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    • Washington, George
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    • Reed, Joseph
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    • Revolutionary War

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Documents filtered by: Author="Washington, George" AND Recipient="Reed, Joseph" AND Period="Revolutionary War"
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Three days ago I received your obliging favor of the 14th and was sorry to find you had been so much indisposed. Before this I hope you have perfectly recovered. Your early attention & that of the Assembly to my requisitions, have my warmest thanks—and the more so, from the situation in which they found you. I could wish however—that the three months service of the Militia had been made to...
Mr Tilghman delivered me your favour of the 8th Instt for which, & the favourable sentiments expressed of me in your publication, addressed to the Printer of the Maryland journal, you will permit me to offer my grateful acknowledgements. The loss of Fort Washington simply—abstracted from the circumstances which attended it—was an event that gave me much pain, because it deprived the army of...
Since my last, I have recd your obliging favours of the 19th & 23d Ulto & thank you for the Articles of Intelligence therein containd; as I also do for the Buttons which accompanied the last Letter, althô I had got a sett, better I think, made at Concord. I am exceeding glad to find, that things wear a better face in Virginia than they did sometime ago; but I do not think that any thing less...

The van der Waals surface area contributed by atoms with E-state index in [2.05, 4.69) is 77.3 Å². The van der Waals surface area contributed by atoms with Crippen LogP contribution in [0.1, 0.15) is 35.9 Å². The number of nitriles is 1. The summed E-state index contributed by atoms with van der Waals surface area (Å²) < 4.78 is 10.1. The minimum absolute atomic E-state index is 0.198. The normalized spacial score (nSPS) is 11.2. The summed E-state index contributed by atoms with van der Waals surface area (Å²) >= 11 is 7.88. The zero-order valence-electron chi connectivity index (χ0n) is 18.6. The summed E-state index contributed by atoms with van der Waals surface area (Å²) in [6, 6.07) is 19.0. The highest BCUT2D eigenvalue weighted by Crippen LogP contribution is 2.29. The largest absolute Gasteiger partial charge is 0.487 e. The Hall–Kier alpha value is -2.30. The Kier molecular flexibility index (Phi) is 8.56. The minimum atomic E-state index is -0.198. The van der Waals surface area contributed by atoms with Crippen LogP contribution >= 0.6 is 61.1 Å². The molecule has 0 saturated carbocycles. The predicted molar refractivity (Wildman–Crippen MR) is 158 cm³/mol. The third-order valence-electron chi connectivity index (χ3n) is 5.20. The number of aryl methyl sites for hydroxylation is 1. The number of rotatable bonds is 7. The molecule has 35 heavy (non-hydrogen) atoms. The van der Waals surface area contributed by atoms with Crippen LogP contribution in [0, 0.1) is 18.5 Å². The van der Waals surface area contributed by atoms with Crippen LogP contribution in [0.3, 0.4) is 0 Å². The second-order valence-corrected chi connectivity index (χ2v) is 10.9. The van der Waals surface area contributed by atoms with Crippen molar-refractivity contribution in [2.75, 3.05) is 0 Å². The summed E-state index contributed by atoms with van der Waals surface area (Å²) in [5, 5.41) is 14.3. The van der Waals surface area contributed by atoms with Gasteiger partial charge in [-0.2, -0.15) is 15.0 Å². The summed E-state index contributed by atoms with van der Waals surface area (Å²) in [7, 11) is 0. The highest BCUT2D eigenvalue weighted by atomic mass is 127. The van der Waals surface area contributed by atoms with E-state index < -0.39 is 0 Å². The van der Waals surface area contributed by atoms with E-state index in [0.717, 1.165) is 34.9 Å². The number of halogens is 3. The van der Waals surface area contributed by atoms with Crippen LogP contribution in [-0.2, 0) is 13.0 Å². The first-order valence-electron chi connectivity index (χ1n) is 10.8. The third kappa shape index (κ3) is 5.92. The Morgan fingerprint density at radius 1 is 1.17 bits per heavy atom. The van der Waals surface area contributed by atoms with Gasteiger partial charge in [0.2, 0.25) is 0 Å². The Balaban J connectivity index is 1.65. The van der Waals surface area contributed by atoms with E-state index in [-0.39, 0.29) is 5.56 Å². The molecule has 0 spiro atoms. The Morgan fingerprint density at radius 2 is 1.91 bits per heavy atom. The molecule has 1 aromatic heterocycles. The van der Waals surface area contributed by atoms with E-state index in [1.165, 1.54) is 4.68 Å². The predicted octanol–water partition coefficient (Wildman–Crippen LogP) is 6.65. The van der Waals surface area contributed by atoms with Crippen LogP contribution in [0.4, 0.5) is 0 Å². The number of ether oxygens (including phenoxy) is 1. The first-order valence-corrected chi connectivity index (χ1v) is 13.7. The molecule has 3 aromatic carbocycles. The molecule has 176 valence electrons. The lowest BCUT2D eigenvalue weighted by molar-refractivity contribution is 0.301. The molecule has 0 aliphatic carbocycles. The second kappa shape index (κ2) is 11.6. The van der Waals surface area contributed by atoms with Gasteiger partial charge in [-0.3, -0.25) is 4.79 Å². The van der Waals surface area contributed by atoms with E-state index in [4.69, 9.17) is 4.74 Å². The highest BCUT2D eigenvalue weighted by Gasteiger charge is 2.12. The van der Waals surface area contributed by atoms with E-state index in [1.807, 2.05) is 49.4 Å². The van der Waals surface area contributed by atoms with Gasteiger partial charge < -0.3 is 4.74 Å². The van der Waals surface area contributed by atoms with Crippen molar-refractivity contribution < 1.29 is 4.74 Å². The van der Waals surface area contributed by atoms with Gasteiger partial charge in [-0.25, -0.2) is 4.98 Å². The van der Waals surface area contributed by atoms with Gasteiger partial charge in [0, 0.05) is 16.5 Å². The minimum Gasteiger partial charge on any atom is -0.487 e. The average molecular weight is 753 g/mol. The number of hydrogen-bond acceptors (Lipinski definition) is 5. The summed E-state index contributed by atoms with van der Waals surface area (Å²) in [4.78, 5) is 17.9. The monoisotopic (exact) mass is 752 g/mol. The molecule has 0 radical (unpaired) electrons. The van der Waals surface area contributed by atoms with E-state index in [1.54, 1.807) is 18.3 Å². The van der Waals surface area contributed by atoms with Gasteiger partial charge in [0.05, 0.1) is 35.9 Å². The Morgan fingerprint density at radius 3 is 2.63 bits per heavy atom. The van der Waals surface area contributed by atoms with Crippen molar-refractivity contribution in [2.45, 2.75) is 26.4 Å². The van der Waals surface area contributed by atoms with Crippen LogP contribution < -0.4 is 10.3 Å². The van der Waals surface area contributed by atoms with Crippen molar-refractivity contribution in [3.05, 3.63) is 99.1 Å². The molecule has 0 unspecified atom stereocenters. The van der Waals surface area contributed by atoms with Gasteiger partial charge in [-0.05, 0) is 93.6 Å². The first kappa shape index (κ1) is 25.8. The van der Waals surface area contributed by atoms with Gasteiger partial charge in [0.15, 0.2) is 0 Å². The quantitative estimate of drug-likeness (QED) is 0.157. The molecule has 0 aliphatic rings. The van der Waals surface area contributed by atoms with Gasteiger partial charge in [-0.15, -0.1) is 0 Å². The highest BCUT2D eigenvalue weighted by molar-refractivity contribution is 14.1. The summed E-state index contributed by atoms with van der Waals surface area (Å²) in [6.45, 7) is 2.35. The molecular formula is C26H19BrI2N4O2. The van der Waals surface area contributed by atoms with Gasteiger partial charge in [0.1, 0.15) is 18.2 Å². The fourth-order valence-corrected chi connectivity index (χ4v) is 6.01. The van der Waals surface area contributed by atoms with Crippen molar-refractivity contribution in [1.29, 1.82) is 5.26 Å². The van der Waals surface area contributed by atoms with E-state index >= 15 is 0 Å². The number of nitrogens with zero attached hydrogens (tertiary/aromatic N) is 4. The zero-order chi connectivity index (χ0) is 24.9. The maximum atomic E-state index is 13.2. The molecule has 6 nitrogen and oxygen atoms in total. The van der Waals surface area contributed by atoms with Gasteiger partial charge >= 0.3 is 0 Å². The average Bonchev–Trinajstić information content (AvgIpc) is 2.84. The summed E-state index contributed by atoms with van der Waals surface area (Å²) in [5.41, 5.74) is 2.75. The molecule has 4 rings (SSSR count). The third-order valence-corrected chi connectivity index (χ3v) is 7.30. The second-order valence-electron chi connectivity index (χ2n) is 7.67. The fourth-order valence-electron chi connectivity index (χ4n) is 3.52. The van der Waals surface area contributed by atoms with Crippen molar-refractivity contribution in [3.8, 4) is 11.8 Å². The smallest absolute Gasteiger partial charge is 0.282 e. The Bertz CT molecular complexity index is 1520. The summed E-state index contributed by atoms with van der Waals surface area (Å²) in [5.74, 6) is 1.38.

In my last (date not recollected) by Mr John Adams, I communicated my distresses to you, on Acct of my want of your Assistance —since this, I have been under some concern at doing of it, least it should precipitate your return before you were ripe for it, or bring on a final resignation, which I am unwilling to think of, if your return can be made convenient and agreeable—True it is, that from...
The President of Congress has transmitted me the instructions of the Assembly of your state to their delegates, founded on a representation of the distresses of your western frontiers—and farther the opinion of a Committee of the house on the subject of their defence—together with the two Resolves made in consequence. I am therefore to inform your Excellency that offensive operations against...
I very much approve of your visiting Genl Putnam, as I cannot acct for his remaining at Crosswicks instead of removing to Princeton, as I have desird in several of my Letters. I would have him keep nothing at Princeton (except two or three days provisions) but what can be moved of at an hours warning—in that case, if good Scouting Parties are kept constantly out, no possible damage can happen...
Your favor of the 7th Instt by Mr Laurens came to my hands a day or two ago; previous to which, I should have done myself the pleasure of congratulating you (which I now do very sincerely) on your late election to the government of Pensylvania, had not Sir Harry’s late extra Manœuvre up the North River kept me upon the March, & counter-march, from the 5th till yesterday; when I arrived at...